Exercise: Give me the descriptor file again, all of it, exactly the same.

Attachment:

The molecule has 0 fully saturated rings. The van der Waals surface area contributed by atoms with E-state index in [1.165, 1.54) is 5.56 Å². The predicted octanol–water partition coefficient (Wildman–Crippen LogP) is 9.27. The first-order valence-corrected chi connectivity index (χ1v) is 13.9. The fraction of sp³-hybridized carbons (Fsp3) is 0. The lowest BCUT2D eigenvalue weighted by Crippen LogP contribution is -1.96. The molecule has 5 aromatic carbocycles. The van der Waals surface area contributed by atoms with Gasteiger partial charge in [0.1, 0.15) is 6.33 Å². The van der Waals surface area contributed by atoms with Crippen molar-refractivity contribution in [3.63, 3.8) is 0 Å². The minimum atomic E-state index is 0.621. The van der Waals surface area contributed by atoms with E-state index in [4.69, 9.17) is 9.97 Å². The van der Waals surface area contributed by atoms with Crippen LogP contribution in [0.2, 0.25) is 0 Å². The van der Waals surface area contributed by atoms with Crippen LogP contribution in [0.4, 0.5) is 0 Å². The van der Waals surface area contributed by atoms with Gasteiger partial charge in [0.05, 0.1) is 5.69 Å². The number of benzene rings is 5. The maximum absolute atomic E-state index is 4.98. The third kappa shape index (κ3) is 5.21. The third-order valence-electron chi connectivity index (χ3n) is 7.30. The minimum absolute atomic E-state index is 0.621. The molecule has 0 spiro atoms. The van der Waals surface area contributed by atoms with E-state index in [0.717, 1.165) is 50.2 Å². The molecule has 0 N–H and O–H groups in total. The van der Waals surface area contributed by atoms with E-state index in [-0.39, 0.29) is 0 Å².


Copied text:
The molecule has 0 fully saturated rings. The van der Waals surface area contributed by atoms with E-state index in [1.165, 1.54) is 5.56 Å². The predicted octanol–water partition coefficient (Wildman–Crippen LogP) is 9.27. The first-order valence-corrected chi connectivity index (χ1v) is 13.9. The fraction of sp³-hybridized carbons (Fsp3) is 0. The lowest BCUT2D eigenvalue weighted by Crippen LogP contribution is -1.96. The molecule has 5 aromatic carbocycles. The van der Waals surface area contributed by atoms with Gasteiger partial charge in [0.1, 0.15) is 6.33 Å². The van der Waals surface area contributed by atoms with Crippen molar-refractivity contribution in [3.63, 3.8) is 0 Å². The minimum atomic E-state index is 0.621. The van der Waals surface area contributed by atoms with E-state index in [4.69, 9.17) is 9.97 Å². The van der Waals surface area contributed by atoms with Crippen LogP contribution in [0.2, 0.25) is 0 Å². The van der Waals surface area contributed by atoms with Crippen LogP contribution in [0.4, 0.5) is 0 Å². The van der Waals surface area contributed by atoms with Gasteiger partial charge in [0.05, 0.1) is 5.69 Å². The number of benzene rings is 5. The maximum absolute atomic E-state index is 4.98. The third kappa shape index (κ3) is 5.21. The third-order valence-electron chi connectivity index (χ3n) is 7.30. The minimum absolute atomic E-state index is 0.621. The molecule has 0 spiro atoms. The van der Waals surface area contributed by atoms with E-state index in [0.717, 1.165) is 50.2 Å². The molecule has 0 N–H and O–H groups in total. The van der Waals surface area contributed by atoms with E-state index in [-0.39, 0.29) is 0 Å².